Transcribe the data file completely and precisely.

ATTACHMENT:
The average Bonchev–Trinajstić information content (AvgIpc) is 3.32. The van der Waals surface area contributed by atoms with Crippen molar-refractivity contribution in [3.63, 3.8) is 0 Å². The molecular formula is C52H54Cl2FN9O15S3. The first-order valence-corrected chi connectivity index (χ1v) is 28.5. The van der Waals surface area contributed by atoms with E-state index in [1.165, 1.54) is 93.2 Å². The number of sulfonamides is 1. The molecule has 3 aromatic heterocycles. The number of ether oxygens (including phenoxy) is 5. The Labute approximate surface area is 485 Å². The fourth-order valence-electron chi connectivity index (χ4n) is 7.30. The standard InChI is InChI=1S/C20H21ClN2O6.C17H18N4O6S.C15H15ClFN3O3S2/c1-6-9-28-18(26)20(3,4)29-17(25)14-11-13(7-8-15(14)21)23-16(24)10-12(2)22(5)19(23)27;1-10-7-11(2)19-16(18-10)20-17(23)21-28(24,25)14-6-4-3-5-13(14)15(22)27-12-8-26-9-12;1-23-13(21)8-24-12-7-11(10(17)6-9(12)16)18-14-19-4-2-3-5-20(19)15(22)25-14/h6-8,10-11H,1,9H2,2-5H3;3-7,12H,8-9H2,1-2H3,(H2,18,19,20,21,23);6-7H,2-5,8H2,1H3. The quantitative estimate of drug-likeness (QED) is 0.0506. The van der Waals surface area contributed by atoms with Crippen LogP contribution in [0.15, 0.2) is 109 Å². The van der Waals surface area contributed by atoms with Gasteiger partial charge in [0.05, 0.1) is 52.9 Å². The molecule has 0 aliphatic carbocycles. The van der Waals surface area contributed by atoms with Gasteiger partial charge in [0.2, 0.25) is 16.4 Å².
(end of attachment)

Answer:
The average Bonchev–Trinajstić information content (AvgIpc) is 3.32. The van der Waals surface area contributed by atoms with Crippen molar-refractivity contribution in [3.63, 3.8) is 0 Å². The molecular formula is C52H54Cl2FN9O15S3. The first-order valence-corrected chi connectivity index (χ1v) is 28.5. The van der Waals surface area contributed by atoms with E-state index in [1.165, 1.54) is 93.2 Å². The number of sulfonamides is 1. The molecule has 3 aromatic heterocycles. The number of ether oxygens (including phenoxy) is 5. The Labute approximate surface area is 485 Å². The fourth-order valence-electron chi connectivity index (χ4n) is 7.30. The standard InChI is InChI=1S/C20H21ClN2O6.C17H18N4O6S.C15H15ClFN3O3S2/c1-6-9-28-18(26)20(3,4)29-17(25)14-11-13(7-8-15(14)21)23-16(24)10-12(2)22(5)19(23)27;1-10-7-11(2)19-16(18-10)20-17(23)21-28(24,25)14-6-4-3-5-13(14)15(22)27-12-8-26-9-12;1-23-13(21)8-24-12-7-11(10(17)6-9(12)16)18-14-19-4-2-3-5-20(19)15(22)25-14/h6-8,10-11H,1,9H2,2-5H3;3-7,12H,8-9H2,1-2H3,(H2,18,19,20,21,23);6-7H,2-5,8H2,1H3. The quantitative estimate of drug-likeness (QED) is 0.0506. The van der Waals surface area contributed by atoms with Crippen LogP contribution in [0.15, 0.2) is 109 Å². The van der Waals surface area contributed by atoms with Gasteiger partial charge in [0.05, 0.1) is 52.9 Å². The molecule has 0 aliphatic carbocycles. The van der Waals surface area contributed by atoms with Gasteiger partial charge in [0.2, 0.25) is 16.4 Å².